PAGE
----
What is Deductible in Health Insurance? A Clear Look

What is a Health Insurance Deductible (or Health Insurance Deductible)?

An insurance deductible (or health insurance deductible) is an amount that an insured person must pay from their own pocket each year to receive eligible healthcare services. This prevents the plan from paying any benefits.

The amount of your deductible will vary depending on which type of health insurance you choose. The deductible is generally lower the higher your monthly premium. Your monthly premium is how much you pay to your health insurance company for coverage.

You may still need to pay some of your healthcare expenses even after you have paid your deductible for the year. Many insurance plans include co-payments. These require that the insured pay a fixed dollar amount to cover the cost of certain services. Many insurance plans also include coinsurance payments. These make the insured responsible to a certain percentage of the cost of some services.


  • Your health insurance deductible refers to the amount that you have to pay before your plan’s benefits start for the year.
  • High-deductible health plans mean that the insured person must pay more upfront, but monthly premiums should not exceed what you would pay to have a lower deductible.
  • The deductible and the co-pay are separate. This is the amount you will have to pay for certain services. Coinsurance payments may also be available. This is the insured person’s portion of healthcare costs.
  • A lot of people with high-deductible health plans have the option to offset some of their costs by opening a Health Savings Account (HSA).
  • Federally subsidized health insurance may be available to those with lower incomes under the Affordable Care Act.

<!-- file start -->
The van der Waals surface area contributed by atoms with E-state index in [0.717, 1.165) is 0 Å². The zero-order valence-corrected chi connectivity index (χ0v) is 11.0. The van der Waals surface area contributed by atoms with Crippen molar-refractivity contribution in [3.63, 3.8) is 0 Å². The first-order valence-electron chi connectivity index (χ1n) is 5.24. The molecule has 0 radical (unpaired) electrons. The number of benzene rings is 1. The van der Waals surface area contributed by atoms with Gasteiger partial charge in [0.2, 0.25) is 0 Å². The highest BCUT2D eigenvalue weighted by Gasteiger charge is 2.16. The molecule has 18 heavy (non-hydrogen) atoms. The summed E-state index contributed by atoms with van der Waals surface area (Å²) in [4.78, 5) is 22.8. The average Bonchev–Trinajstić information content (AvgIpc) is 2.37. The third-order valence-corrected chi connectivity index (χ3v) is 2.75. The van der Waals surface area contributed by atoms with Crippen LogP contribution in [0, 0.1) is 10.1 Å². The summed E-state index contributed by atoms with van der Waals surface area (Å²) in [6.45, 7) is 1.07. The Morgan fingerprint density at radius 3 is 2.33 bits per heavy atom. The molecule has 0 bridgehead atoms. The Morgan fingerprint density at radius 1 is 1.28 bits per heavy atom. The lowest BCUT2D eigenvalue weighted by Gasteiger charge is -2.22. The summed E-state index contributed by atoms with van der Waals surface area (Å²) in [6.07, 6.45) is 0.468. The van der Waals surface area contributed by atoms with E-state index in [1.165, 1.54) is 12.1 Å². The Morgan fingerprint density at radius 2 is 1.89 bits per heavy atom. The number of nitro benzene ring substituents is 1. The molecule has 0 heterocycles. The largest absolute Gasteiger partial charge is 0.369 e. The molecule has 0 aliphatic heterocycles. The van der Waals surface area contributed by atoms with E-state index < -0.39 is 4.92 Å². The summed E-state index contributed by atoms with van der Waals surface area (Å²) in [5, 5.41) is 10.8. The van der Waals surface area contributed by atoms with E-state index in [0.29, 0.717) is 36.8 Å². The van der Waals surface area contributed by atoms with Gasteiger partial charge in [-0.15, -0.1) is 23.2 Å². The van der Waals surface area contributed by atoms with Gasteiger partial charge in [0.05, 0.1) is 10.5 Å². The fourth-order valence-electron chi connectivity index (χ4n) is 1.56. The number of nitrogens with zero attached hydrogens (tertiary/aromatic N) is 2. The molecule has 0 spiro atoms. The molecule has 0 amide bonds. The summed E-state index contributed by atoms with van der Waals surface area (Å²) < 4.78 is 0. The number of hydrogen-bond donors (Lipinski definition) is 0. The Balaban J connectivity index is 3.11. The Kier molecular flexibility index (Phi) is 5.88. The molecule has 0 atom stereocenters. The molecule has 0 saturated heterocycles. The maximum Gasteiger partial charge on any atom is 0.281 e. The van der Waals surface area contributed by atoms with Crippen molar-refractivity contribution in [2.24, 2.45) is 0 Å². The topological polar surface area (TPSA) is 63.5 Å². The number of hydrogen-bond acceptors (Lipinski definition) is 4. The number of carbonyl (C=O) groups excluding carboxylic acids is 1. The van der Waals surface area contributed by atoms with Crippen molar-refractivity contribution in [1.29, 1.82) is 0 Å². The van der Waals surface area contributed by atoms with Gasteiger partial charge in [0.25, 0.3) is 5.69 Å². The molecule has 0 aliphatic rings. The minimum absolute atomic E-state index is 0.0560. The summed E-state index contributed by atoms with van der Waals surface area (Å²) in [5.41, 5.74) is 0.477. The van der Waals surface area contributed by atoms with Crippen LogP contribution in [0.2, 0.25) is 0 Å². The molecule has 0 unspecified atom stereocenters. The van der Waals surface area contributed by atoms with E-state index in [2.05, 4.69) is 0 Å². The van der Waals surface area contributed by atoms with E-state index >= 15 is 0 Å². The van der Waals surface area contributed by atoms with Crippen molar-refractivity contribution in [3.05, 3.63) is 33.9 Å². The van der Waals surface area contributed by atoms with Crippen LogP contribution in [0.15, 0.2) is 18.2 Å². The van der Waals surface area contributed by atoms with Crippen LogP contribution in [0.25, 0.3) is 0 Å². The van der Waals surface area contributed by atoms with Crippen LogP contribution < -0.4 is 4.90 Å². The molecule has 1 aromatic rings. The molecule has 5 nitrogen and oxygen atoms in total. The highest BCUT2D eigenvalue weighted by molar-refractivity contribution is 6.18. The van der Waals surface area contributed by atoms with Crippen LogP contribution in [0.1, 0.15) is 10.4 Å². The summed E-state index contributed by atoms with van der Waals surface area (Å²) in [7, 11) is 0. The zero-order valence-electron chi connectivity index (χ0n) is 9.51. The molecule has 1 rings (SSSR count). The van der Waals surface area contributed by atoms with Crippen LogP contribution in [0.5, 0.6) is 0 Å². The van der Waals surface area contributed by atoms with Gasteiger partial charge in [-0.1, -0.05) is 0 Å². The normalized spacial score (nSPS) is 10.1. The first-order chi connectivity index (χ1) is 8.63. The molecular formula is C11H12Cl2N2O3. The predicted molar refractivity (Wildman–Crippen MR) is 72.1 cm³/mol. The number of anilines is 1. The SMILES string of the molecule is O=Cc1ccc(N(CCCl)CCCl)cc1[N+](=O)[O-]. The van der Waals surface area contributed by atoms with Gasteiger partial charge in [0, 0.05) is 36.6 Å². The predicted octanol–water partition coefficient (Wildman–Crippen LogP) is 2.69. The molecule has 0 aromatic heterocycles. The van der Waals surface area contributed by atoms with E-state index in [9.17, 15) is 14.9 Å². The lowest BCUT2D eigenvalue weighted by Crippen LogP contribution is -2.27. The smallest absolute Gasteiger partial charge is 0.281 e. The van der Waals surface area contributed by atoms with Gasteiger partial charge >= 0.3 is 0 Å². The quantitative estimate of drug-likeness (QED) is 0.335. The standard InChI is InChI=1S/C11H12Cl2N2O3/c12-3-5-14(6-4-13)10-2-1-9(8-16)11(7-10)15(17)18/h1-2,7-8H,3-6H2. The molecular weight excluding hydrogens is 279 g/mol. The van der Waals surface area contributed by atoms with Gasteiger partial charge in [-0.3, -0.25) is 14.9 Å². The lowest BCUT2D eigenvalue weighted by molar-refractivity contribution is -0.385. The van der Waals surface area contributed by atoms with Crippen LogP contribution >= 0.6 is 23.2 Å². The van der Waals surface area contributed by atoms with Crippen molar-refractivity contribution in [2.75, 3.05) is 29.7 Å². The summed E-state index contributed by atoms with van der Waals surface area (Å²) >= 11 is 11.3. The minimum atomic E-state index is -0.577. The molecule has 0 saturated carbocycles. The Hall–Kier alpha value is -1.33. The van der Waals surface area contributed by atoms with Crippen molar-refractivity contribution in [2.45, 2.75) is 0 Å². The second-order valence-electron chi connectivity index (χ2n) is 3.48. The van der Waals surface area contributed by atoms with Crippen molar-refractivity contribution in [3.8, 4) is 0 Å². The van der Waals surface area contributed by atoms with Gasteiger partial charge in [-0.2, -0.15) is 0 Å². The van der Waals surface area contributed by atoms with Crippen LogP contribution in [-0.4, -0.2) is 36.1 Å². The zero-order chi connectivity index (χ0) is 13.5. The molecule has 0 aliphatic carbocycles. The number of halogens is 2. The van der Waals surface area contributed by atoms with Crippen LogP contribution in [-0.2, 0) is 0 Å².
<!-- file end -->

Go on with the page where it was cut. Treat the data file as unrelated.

How do health insurance deductibles work?

You pay a monthly premium to cover one year of health insurance. You may keep your coverage after the year ends, but the insurer could increase the premium amount.

The deductible clock starts to tick each year that you have coverage. For example, if your deductible is $1,000 you will need to pay for your expenses up to this amount. Your medical expenses will be covered after that, less any co-payments.

How deductibles differ

You might have several deductibles depending on the service you are using. Individual coverage may have a deductible that covers most of your healthcare expenses, and a deductible that covers prescription drugs. You may have to pay individual deductibles for each member of your family, as well as a family policy deductible.

Some insurance plans cover certain preventive services without you having to pay a deductible or copay. Routine mammograms are fully covered for women over 40 years old, with no co-pay or deductible. This federal requirement applies to all new plans.

In part, insurance companies charge deductibles as a cost-saving measure. This logic is to ensure that people who are insured will not pay out of pocket for medical services or emergency rooms if they don’t need them.

Co-Payments & Coinsurance

After you have paid the deductible, your health insurance policy will pay for your medical expenses. There are a few exceptions.

One exception is co-payments. The copay is an amount you pay to cover a doctor’s visit, prescription or visit to an urgent care center. These amounts will not count towards your deductible for the current year. However, once your deductible is paid off, you’ll still need to pay them.

coinsurance is not the same as co-payments. This is the amount you are responsible for paying for a bill for medical services after you have met your deductible.

Examples of Co-Payments and Coinsurance

Take, for example:

  • You may have to pay a $30 co-payment if you visit the doctor in person.
  • If you’re treated in an emergency department, a 10% coinsurance contribution may be required.